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To help with my English, I occasionally use Grammarly. I was writing a text today which included the following phrase:

This has the double benefit of making you aware of areas that have potential for improvement while also increasing... [cont]

Grammarly highlighted the word potential and says the following:

The noun phrase potential seems to be missing a determiner before it. Consider adding an article.

And suggested swapping it for the potential or a potential.

Now both suggestions seem wrong to me, however I'd be the first to acknowledge my lack of grammar "smarts" (hence the use of Grammarly!).

Which (if any) of these is the correct use, and what is the background?

  • Surely, potential is not a countable noun? – Weather Vane Mar 4 at 18:45
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Grammarly is overcorrecting here; the sentence is fine as it is.

A native English speaker certainly might say "areas that have the potential for improvement"; no native speaker would say "a potential" with potential functioning as a noun. (As Jeff Morrow's answer notes, "a potential improvement" would be perfectly sensible, because the article goes with the whole noun and "potential" is an adjective in that scenario.)

I would feel perfectly comfortable eliding "the" without worrying about appearing ungrammatical.

If you wanted to make it seem weaker or stronger, you might say "that have some potential for improvement" or "that have great potential for improvement".

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    I am going to upvote your answer even though I believe your stricture against the indefinite article is too strong. – Jeff Morrow Mar 4 at 19:10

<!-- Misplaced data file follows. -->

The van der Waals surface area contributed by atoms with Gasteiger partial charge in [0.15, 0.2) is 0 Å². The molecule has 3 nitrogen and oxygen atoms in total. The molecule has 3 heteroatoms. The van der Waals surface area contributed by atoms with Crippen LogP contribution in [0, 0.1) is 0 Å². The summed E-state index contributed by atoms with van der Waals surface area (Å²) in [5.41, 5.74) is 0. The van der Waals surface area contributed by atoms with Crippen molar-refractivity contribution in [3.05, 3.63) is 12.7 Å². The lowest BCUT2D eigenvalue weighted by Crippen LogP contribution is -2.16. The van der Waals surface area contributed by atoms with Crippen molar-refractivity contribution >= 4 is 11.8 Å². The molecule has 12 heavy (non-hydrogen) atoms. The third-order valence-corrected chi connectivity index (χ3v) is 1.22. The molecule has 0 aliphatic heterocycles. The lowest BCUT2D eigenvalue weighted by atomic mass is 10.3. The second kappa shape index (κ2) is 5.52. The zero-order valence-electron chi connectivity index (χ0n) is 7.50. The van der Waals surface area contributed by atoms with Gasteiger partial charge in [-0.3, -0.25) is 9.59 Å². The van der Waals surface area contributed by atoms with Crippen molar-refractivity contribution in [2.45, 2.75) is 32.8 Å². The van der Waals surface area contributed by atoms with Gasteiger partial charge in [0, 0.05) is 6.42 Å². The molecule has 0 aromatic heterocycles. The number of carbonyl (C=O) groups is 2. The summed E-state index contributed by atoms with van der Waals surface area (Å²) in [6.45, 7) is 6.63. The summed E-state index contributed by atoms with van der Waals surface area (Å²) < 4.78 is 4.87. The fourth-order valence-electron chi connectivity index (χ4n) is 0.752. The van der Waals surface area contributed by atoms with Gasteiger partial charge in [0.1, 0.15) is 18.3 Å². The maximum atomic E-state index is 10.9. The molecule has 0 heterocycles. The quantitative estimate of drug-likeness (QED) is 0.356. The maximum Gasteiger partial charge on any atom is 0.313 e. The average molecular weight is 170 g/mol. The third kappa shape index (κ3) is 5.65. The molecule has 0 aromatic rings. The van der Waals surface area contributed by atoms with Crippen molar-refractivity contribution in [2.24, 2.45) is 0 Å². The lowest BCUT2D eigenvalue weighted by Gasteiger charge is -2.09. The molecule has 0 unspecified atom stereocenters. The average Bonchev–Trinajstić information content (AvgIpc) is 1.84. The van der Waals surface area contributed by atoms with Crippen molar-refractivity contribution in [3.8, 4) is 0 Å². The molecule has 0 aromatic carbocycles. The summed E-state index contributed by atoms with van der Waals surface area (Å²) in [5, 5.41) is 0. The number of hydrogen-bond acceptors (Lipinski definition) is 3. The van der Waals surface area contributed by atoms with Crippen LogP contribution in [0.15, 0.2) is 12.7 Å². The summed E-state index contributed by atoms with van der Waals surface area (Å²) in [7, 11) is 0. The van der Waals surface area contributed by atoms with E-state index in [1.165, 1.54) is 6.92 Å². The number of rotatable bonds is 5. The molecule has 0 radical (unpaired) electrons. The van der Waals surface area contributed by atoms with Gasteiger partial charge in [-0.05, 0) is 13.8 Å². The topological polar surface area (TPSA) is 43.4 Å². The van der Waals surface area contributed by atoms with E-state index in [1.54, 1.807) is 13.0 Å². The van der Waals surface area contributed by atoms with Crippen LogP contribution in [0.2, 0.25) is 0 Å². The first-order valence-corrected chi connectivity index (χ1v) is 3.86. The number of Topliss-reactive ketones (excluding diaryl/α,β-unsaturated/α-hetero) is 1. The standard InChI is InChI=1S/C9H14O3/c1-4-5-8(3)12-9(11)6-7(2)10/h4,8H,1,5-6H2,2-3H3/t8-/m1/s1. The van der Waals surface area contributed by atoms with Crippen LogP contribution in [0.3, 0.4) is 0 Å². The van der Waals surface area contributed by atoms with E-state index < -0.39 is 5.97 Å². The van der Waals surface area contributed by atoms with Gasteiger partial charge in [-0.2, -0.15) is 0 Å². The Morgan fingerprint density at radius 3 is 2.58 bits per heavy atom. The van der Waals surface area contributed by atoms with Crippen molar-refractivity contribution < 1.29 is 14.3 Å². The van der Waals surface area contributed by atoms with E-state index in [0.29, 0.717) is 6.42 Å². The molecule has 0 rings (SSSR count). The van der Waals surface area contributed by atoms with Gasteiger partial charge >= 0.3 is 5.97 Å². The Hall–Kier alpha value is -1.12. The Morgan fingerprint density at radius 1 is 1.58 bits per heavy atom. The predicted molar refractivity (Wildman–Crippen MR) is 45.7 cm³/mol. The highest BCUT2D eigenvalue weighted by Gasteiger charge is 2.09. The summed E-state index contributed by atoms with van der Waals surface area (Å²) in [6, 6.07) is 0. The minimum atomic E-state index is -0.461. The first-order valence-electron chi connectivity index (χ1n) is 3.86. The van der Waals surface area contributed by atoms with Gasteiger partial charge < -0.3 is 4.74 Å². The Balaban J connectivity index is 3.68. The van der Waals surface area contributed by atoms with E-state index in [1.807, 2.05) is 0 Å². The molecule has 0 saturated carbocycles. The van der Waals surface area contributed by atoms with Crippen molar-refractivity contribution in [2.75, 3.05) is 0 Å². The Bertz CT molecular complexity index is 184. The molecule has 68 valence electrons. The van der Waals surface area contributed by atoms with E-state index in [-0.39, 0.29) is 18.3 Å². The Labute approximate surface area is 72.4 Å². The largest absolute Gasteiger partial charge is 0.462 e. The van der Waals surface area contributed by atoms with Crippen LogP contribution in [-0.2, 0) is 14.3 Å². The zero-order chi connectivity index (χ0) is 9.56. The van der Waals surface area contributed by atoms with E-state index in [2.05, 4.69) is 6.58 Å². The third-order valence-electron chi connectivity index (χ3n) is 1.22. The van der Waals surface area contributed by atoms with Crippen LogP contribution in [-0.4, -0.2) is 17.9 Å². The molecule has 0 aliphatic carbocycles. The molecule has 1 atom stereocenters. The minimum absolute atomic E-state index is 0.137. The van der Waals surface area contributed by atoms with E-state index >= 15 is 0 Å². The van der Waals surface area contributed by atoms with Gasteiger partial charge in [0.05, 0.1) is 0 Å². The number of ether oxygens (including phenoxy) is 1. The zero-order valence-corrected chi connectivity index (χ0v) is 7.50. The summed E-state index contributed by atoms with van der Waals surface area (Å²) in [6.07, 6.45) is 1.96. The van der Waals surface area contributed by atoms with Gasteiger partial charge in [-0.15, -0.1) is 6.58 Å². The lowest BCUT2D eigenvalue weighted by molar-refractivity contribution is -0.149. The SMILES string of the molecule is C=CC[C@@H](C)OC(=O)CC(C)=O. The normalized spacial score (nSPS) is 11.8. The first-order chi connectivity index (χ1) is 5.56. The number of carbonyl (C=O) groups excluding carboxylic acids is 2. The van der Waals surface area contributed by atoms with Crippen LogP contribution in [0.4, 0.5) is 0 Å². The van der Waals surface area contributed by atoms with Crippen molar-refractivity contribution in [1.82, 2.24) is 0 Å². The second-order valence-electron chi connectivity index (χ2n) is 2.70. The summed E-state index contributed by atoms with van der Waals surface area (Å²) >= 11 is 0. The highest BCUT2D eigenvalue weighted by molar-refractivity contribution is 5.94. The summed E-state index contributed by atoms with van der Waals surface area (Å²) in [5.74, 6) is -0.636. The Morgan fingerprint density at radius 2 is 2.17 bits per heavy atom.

• @JeffMorrow: You make a good point that as an adjective it is perfectly reasonable to precede it with an article. – Eric Lippert Mar 4 at 19:27
  • What about It has a certain potential? I would say the indefinite article is far more likely—and potential is being used as a noun. – Jason Bassford Mar 4 at 22:09
  • @JasonBassford: That's a good point. I'd say "it has a certain potential" sounds very natural to me but "it has certain potential" sounds unnatural. "That idea has small potential to change minds" sounds natural, but "That idea has a small potential to change minds" sounds odd and "the small potential" sounds very unnatural. This is a deeper problem than I thought; I wonder if there is a general rule here, or if it is all just arbitrary? – Eric Lippert Mar 4 at 22:36
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"Potential" can be used as a noun or an adjective. As a noun, it is hard to consider it a count noun. If "potential" is being used as a mass noun, no article is required.

I gave her water

mass noun

I gave her a book

count noun

If, however, "potential" is being used as an adjective, whether a determiner is needed depends on the noun being modified and its number.

We have potential oppurtunity to ...

is wrong.

We have a potential oppurtunity to ...

is correct, as is

We have potential opportinities to ...

In the sentence quoted, it is possible to read "potential" as a mass noun or as an adjective modifying an implied plural count noun such as "opportunities." In both those cases, the lack of an article is correct.

Notice that your site suggested that you consider adding an article. I would not add one, but I certainly would not say that adding one is wrong.

EDIT: I see that a different answer has suggested that no article is preferable, but if an article is added, only the definite article is acceptable. I am not sure I quite agree with that. I do agree that the definite article would be far more common. For example,

There is a potential opportunity for improvement

is obviously fine. I think that could be condensed into

There is a potential for improvement.

I do not like it, but a native speaker might say it. As indicated above, I prefer either

There is potential for improvement

or

There is a potential opportinity for improvement.

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